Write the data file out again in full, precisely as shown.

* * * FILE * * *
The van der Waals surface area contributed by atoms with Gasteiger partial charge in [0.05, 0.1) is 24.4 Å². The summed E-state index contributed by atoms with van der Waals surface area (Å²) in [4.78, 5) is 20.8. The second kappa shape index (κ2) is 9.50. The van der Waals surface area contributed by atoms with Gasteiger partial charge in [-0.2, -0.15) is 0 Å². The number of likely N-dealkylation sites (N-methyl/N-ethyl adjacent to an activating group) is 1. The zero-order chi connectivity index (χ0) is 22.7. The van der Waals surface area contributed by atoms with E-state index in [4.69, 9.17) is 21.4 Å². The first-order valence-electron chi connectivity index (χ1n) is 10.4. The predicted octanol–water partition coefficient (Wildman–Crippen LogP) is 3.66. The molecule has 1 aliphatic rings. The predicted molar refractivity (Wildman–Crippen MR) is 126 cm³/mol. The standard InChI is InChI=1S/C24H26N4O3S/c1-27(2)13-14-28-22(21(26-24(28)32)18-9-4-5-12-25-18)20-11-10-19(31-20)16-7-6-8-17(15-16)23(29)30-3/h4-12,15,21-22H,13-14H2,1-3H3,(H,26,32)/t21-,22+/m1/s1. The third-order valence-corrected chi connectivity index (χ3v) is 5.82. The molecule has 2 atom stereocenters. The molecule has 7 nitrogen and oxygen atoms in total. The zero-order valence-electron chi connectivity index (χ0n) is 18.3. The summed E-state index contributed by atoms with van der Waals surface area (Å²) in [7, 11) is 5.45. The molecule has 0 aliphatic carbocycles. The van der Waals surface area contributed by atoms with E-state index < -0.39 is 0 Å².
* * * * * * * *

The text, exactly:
The van der Waals surface area contributed by atoms with Gasteiger partial charge in [0.05, 0.1) is 24.4 Å². The summed E-state index contributed by atoms with van der Waals surface area (Å²) in [4.78, 5) is 20.8. The second kappa shape index (κ2) is 9.50. The van der Waals surface area contributed by atoms with Gasteiger partial charge in [-0.2, -0.15) is 0 Å². The number of likely N-dealkylation sites (N-methyl/N-ethyl adjacent to an activating group) is 1. The zero-order chi connectivity index (χ0) is 22.7. The van der Waals surface area contributed by atoms with E-state index in [4.69, 9.17) is 21.4 Å². The first-order valence-electron chi connectivity index (χ1n) is 10.4. The predicted octanol–water partition coefficient (Wildman–Crippen LogP) is 3.66. The molecule has 1 aliphatic rings. The predicted molar refractivity (Wildman–Crippen MR) is 126 cm³/mol. The standard InChI is InChI=1S/C24H26N4O3S/c1-27(2)13-14-28-22(21(26-24(28)32)18-9-4-5-12-25-18)20-11-10-19(31-20)16-7-6-8-17(15-16)23(29)30-3/h4-12,15,21-22H,13-14H2,1-3H3,(H,26,32)/t21-,22+/m1/s1. The third-order valence-corrected chi connectivity index (χ3v) is 5.82. The molecule has 2 atom stereocenters. The molecule has 7 nitrogen and oxygen atoms in total. The zero-order valence-electron chi connectivity index (χ0n) is 18.3. The summed E-state index contributed by atoms with van der Waals surface area (Å²) in [7, 11) is 5.45. The molecule has 0 aliphatic carbocycles. The van der Waals surface area contributed by atoms with E-state index < -0.39 is 0 Å².